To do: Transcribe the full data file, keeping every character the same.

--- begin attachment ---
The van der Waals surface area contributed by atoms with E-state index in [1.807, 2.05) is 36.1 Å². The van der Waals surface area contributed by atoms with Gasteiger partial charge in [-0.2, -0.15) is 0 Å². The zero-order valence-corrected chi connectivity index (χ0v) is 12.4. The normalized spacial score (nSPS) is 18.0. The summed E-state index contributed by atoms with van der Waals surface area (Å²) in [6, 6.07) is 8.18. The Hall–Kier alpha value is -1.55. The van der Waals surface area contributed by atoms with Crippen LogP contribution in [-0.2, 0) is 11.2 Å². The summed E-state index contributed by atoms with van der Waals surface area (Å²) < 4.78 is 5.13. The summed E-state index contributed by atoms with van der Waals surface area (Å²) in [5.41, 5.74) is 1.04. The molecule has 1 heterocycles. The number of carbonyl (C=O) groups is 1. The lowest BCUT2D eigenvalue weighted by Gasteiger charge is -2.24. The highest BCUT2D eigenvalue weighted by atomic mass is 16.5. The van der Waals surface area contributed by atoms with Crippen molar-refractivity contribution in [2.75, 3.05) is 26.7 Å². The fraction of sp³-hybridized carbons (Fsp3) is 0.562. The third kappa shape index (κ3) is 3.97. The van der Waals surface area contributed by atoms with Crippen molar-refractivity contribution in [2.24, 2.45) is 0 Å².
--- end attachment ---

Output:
The van der Waals surface area contributed by atoms with E-state index in [1.807, 2.05) is 36.1 Å². The van der Waals surface area contributed by atoms with Gasteiger partial charge in [-0.2, -0.15) is 0 Å². The zero-order valence-corrected chi connectivity index (χ0v) is 12.4. The normalized spacial score (nSPS) is 18.0. The summed E-state index contributed by atoms with van der Waals surface area (Å²) in [6, 6.07) is 8.18. The Hall–Kier alpha value is -1.55. The van der Waals surface area contributed by atoms with Crippen LogP contribution in [-0.2, 0) is 11.2 Å². The summed E-state index contributed by atoms with van der Waals surface area (Å²) < 4.78 is 5.13. The summed E-state index contributed by atoms with van der Waals surface area (Å²) in [5.41, 5.74) is 1.04. The molecule has 1 heterocycles. The number of carbonyl (C=O) groups is 1. The lowest BCUT2D eigenvalue weighted by Gasteiger charge is -2.24. The highest BCUT2D eigenvalue weighted by atomic mass is 16.5. The van der Waals surface area contributed by atoms with Crippen molar-refractivity contribution in [2.75, 3.05) is 26.7 Å². The fraction of sp³-hybridized carbons (Fsp3) is 0.562. The third kappa shape index (κ3) is 3.97. The van der Waals surface area contributed by atoms with Crippen molar-refractivity contribution in [2.24, 2.45) is 0 Å².